First of all, the crater is being used to instruct postdoctoral researchers in the field of lunar science, as well as educate graduate students who are studying impact craters on the moon, Mars, and elsewhere.
Furthermore, Kring added, Meteor Crater is being used to tutor astronauts for planetary surface operations, which require different talents than those needed for past space shuttle flights and work on the International Space Station.
In terms of active research, the crater is telling the story of how material is ejected and deposited after a space rock impact. Its revelations have implications for craters on all planetary surfaces.
Moreover, research at the site is being conducted to determine how water produces gullies and otherwise erodes the crater. This could help scientists interpret observations of Mars.
Research is also being conducted at Meteor Crater, Kring said, to refine the age of the impact event itself. This work will help calibrate isotopic systems to date geologic events that occur elsewhere in the world.
Lastly, the crater is providing an on-the-spot opportunity for evaluating the design of traverses and geologic station activities on the moon, Mars and other exploration destinations.
There are still many open scientific questions about the crater itself.
Kring said that an important remaining problem is that the trajectory of the impacting iron asteroid and the damage it caused to Earth's crust beneath the crater floor remain a mystery.
"Both might be solved with a shallow drilling campaign," Kring said.
Overall, there is still much work to do, Kring said.
"As we push farther into the solar system, new questions are constantly being developed and require an assessment of new ideas at the world's best preserved impact crater," he said. "Thus, the crater is important for what it can tell us now, but is also important for what it will tell us as we continue to explore beyond low-Earth orbit."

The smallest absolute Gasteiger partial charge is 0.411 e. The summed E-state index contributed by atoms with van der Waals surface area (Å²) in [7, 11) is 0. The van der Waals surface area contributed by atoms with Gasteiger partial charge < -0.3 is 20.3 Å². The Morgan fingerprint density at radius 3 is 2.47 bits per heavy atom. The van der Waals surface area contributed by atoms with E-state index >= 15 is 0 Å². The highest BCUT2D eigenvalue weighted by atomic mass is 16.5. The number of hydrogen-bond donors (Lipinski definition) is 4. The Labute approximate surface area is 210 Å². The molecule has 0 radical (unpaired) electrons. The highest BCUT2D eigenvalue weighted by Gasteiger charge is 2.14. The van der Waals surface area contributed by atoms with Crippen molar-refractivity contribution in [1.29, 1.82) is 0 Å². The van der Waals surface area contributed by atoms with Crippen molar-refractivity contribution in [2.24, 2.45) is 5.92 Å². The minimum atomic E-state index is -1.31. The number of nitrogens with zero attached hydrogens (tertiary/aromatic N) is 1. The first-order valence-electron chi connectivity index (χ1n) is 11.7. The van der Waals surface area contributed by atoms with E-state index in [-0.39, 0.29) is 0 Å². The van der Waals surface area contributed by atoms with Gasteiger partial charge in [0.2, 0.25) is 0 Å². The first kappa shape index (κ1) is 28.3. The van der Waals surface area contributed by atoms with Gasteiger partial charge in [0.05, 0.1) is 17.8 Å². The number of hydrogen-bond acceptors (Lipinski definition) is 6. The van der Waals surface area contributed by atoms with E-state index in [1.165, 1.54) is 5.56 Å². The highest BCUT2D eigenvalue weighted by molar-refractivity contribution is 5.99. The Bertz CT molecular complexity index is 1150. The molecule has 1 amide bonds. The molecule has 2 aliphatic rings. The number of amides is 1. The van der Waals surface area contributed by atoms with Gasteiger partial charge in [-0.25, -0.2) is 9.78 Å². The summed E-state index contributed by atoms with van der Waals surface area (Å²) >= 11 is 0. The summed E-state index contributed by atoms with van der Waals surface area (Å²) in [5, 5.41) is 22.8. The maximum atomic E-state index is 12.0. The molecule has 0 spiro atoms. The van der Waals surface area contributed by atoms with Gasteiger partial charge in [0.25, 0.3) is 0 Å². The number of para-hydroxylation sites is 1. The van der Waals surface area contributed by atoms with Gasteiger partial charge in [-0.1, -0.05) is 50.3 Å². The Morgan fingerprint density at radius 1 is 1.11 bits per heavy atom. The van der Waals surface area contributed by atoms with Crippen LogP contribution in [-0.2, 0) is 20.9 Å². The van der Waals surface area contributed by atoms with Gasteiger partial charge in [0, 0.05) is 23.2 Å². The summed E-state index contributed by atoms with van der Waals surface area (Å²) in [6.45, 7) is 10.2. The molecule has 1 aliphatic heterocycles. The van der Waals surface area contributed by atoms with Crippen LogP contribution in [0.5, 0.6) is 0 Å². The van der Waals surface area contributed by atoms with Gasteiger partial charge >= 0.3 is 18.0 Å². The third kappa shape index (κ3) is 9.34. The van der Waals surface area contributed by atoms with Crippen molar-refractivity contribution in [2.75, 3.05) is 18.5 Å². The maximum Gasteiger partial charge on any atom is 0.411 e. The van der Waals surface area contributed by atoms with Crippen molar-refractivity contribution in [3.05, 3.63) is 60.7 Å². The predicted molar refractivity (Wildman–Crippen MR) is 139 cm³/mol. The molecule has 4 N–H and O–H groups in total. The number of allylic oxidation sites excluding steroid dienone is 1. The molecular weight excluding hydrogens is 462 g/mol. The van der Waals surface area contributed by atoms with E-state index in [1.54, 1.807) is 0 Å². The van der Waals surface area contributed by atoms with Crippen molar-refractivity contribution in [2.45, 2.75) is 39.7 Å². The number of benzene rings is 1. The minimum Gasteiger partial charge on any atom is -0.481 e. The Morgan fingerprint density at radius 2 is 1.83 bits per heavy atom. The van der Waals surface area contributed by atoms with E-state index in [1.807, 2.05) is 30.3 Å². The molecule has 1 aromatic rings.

According to Brad Andes, president of Meteor Crater Enterprises, Inc., this year the crater attracted roughly 225,000 visitors.
"We are excited about the fact that Meteor Crater has had a very important role as a science research laboratory in the past, but what is even more exciting is that almost every year, researchers request a visit to the crater because of a 'new' question that has been asked," Andes told SPACE.com. "And the answer to that question may live in the crater. This has been happening for decades. I am sure it will continue to happen for many more decades and possibly even centuries."
There's also potential research at Meteor Crater investigating historical weather events. That information could even have a voice in the global warming debate, Andes said.
"It is humbling to consider the fact that every day researchers get to work at a place that may be viewed as the Rosetta Stone for astrogeological research," he said. "This clearly illustrates the need to preserve it to the greatest degree possible while allowing legitimate research to happen here."
Leonard David has been reporting on the space industry for more than five decades. He is a winner of this year's National Space Club Press Award and a past editor-in-chief of the National Space Society's Ad Astra and Space World magazines. He has written for SPACE.com since 1999.